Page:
This was once all craggy, inhospitable terrain for as far as the eye could see. Starting from the impassable shoreline and stretching out for miles toward Mauna Kea to the east or Mauna Loa to the south, nothing but rugged and uninviting lava fields. A far cry from what anyone might call paradise. However, there were folks who had a vision, not of what was or what had been, but of what could be. After two years, thousands of workers, and some $500 million dollars, this tropical wasteland was transformed. The metamorphosis was so complete that nobody would ever be able to fully understand what this area used to be, how it was for thousands of years. What was an unwelcoming and barren sea of rock, had been transformed into a paradise of architecture, flowing streams lined with beautiful flowering trees, pieces of art and sculpture, all woven seemlessly into an organic existence of peace for mind and spirit.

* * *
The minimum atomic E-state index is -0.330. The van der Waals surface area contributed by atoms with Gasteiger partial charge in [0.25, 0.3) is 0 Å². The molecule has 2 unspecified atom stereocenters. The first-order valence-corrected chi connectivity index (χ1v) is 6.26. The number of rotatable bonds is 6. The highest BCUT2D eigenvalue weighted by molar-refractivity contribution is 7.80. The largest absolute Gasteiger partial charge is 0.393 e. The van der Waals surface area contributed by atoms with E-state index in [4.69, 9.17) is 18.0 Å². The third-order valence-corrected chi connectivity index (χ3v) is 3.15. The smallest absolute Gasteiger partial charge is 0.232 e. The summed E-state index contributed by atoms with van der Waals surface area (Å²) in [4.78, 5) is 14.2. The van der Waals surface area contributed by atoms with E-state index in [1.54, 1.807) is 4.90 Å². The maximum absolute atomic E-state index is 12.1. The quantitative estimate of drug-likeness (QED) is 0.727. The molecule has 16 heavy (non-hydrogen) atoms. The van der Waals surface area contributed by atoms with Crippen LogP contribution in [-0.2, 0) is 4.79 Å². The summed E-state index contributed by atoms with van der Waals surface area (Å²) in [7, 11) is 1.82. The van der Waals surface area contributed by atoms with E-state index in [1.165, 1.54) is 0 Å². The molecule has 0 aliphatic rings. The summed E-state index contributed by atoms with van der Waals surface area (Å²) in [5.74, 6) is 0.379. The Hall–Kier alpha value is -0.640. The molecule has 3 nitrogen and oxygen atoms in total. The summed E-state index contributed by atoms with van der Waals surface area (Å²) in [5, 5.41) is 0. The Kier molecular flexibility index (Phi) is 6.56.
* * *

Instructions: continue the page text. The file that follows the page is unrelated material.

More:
But push through the carefully cultivated hibiscus and plumerias, dig down through the thin layer of imported top soil, and you will quickly reach the original underlying lava bed. Does this mean that this beauty is really only skin deep? Is the transformation merely cosmetic? Is there some substance behind and beneath the man-made waterfalls, gardens, and rock formations? What is natural here in this man-made Arcadia, this Eden, this Shangri-La? Does it really matter as I walk past the simple wedding in the chapel? The couple looks so deeply into each other's eyes that nothing could convince them. The small group of elderly women sitting around the ornate Buddha carving harmonizing together and reliving old times. The children splashing in the fountain have grins and giggles that are clearly the genuine article. Finally, there is my young daughter sitting in the hammock sipping her fruit juice. The twinkle in her eyes tells me all that I need to know.